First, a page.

NEW YORK — I’ve done credit stories before. But nothing like this one.
Alexis Torres, 29, of Queens is a hard-working responsible young woman who’s been battling this problem for 10 years now. It seems there’s another Alexis Torres in Brooklyn with a very similar social security number. Just two digits different and the last four digits are identical.
A long shot? You bet. Just the odds on the last four numbers being identical are 10,000:1. Add on the probability of that happening to two women with the same name and we’re talking a huge long shot.
But the long shot is causing Queens Alexis a lot of trouble. She keeps getting bills for the other Alexis. And she has to keep a constant watch on her credit because she’s being harassed over unpaid debts that aren’t hers.
“I started getting harassing phone calls from debt collection companies,” Alexis told us. They’re like are you Alexis Torres? Yes, I am. Is this the last 4 of your social? Yes it is. Well you owe us money. No I don’t! I’m not that person.”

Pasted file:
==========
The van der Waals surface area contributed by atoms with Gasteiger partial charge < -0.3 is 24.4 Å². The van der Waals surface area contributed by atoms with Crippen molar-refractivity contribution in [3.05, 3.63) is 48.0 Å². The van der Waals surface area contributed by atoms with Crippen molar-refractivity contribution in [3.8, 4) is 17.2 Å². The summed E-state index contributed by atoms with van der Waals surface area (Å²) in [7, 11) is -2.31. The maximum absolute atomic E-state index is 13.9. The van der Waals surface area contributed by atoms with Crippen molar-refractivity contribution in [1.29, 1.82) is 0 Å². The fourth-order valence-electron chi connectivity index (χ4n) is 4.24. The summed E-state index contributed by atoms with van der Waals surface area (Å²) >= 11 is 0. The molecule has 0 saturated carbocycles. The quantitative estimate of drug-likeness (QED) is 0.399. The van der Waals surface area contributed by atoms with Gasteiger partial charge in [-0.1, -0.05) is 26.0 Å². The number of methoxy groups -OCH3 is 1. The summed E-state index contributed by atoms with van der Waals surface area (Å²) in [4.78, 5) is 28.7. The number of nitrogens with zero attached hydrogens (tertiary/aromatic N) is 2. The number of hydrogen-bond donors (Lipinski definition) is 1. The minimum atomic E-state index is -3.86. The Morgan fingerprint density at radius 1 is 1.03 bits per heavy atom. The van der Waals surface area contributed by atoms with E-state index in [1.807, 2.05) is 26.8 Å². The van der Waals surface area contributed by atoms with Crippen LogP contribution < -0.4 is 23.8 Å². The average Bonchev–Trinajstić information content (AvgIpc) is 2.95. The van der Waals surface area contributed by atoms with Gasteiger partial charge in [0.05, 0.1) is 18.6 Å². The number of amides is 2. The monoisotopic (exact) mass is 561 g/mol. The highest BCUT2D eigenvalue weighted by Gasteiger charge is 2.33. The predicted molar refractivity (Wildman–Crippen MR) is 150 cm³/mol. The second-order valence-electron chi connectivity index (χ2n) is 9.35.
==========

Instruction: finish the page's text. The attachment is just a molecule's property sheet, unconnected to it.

So Alexis contacted us. And I went looking for the other Alexis Torres. We went to several buildings in Brooklyn and I left a message on a phone number I was given. But they were all dead ends — no Alexis Torres.
We asked a credit attorney with 37 years of experience what Alexis should do. Not surprisingly, James B. Fishman said she should file suit. But it’s not a self-serving statement. Fishman points out that a lawsuit gets the serious attention of credit agencies.
"One thing I have almost always seen is that simply by filing the lawsuit the problem gets fixed…They want to solve it oat the outset so it doesn't get worse now that they're in court."
Fishman points out that someone with this kind of problem should notify the three major credit reporting agencies. Point out all the differences they’re ignoring. And send proof. It’s their duty under federal law to notify the individual creditors. But you can cover yourself by sending supporting documents to them, as well.
Meanwhile, this is taking up a lot of Alexis’ time and causing a lot of stress. She says she’s thinking of legally changing her name to try to end this. That sounds more painful than a lawsuit.
“It’s just a constant battle of me trying to prove I’m not that person and I don’t owe this money.”